I brought the signed POA to the settlement attorney. Settlement was scheduled with the seller (who would not be present), the buyers (three partners), three attorneys and multiple others. Eleven people were involved whose schedules had to be coordinated for settlement.

August 24, 2006
The Sheriff Sale was cancelled – the secured creditors were the only entities with liens on the building and all parties had worked out terms of the deal. The sewer authority and taxes would be paid from the proceeds at settlement.

September 6, 2006
All was going well until the week prior to settlement. I received a phone call from the settlement company informing us the POA form was out-of-date and could not be accepted. It did not have the most current preprinted language on the form. Settlement was off.

September 7, 2006
I had to decide how to get settlement back on track. In the meantime, contact with the seller had become impossible. After all these months we were back to where we started. The buyer was committed to the building but needed space to take his expanding operation. He was willing to wait, but he had to see results fairly soon. The only way to make this happen was to take an unannounced trip to Philadelphia and wait for the seller at his apartment building.

September 14, 2006
I went to the seller’s office to collect some personal items that might have meaning to him. I secured a current POA form to use but the notary I used before was out of town.

September 15, 2006
That afternoon I left for Philadelphia armed with a current POA, the client’s personal effects and a determination to make this deal happen. On the road I ran into heavy rain which made it impossible to secure a notary. No one was willing to commit in the bad weather. I would most likely need to meet with the client that night and again the following day to have the POA signed. I arrived at his apartment building at 5 p.m. I sat at a table in the lobby and started some paperwork. I was about to leave when I saw the seller come through the front door. He was quite surprised when I caught up with him in the lobby, but he agreed to meet for breakfast the next morning.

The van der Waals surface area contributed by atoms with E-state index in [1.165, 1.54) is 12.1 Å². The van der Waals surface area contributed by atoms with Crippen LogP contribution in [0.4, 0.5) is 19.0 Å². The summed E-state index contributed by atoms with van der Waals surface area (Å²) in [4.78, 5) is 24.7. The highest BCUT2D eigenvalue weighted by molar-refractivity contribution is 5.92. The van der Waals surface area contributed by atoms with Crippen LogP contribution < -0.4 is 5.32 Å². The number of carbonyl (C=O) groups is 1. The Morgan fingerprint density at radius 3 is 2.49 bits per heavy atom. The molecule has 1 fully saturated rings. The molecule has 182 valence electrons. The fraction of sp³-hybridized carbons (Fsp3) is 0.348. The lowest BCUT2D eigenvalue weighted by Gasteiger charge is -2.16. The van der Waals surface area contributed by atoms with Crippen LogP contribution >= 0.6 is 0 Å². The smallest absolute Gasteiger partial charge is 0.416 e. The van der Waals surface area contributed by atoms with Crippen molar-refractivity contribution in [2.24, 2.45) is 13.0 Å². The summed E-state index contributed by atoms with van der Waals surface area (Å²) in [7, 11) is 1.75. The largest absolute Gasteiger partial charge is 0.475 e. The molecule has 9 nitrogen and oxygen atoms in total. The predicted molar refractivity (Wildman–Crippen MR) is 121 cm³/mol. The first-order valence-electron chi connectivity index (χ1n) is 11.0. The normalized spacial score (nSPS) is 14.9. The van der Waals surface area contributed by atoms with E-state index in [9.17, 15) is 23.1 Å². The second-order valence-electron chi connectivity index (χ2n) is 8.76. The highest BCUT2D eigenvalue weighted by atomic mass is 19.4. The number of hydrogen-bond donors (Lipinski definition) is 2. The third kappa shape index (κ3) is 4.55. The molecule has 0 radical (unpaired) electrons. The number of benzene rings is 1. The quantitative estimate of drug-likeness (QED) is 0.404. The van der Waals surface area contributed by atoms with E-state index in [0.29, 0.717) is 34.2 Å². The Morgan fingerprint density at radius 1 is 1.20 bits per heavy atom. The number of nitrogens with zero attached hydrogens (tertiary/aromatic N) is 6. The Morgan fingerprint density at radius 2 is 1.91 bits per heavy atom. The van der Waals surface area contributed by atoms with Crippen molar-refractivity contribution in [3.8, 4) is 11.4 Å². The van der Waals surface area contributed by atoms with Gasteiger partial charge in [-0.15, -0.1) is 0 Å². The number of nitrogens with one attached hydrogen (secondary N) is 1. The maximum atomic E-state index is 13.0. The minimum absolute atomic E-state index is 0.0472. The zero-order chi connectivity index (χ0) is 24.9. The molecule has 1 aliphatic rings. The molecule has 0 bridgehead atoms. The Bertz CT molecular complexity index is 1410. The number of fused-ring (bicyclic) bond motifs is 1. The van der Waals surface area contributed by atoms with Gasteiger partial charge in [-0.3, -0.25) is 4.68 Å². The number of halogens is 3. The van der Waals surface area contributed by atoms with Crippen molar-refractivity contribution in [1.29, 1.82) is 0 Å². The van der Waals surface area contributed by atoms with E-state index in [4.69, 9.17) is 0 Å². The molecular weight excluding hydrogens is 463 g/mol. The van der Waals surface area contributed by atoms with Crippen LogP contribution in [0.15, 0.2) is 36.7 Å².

September 16, 2006
My phone rang as I was waiting in the lobby. It was the owner canceling his appointment. He had been taken to the hospital with a heart condition and was not able to meet. I asked him if we could meet later – this paperwork needed to be signed. He was willing to reschedule the meeting when he was released from the hospital. We agreed to meet in a few hours at a location near the hospital. We would find a notary, sign the paperwork and we would be ready for settlement. We planned on meeting at noon. I drove around the area and found a notary office that was close to our meeting place. I called the owner and confirmed our meeting. After he arrived, we discussed some of the events leading up to today and I gave him the personal items I brought for him. Then we went inside the notary office to sign the required papers. I drove back to Harrisburg with the signed papers and my mission accomplished.

September 18, 2006
I brought the signed paperwork to the settlement office. Settlement was rescheduled and everyone was still on board.

September 21, 2006
Settlement was complete. Looking back on the events leading up to settlement, it seems like an incredible journey that touched so many people in their business lives. It’s a story of perseverance, understanding and cooperation for the common good. It was a pleasure being an integral part of this transaction.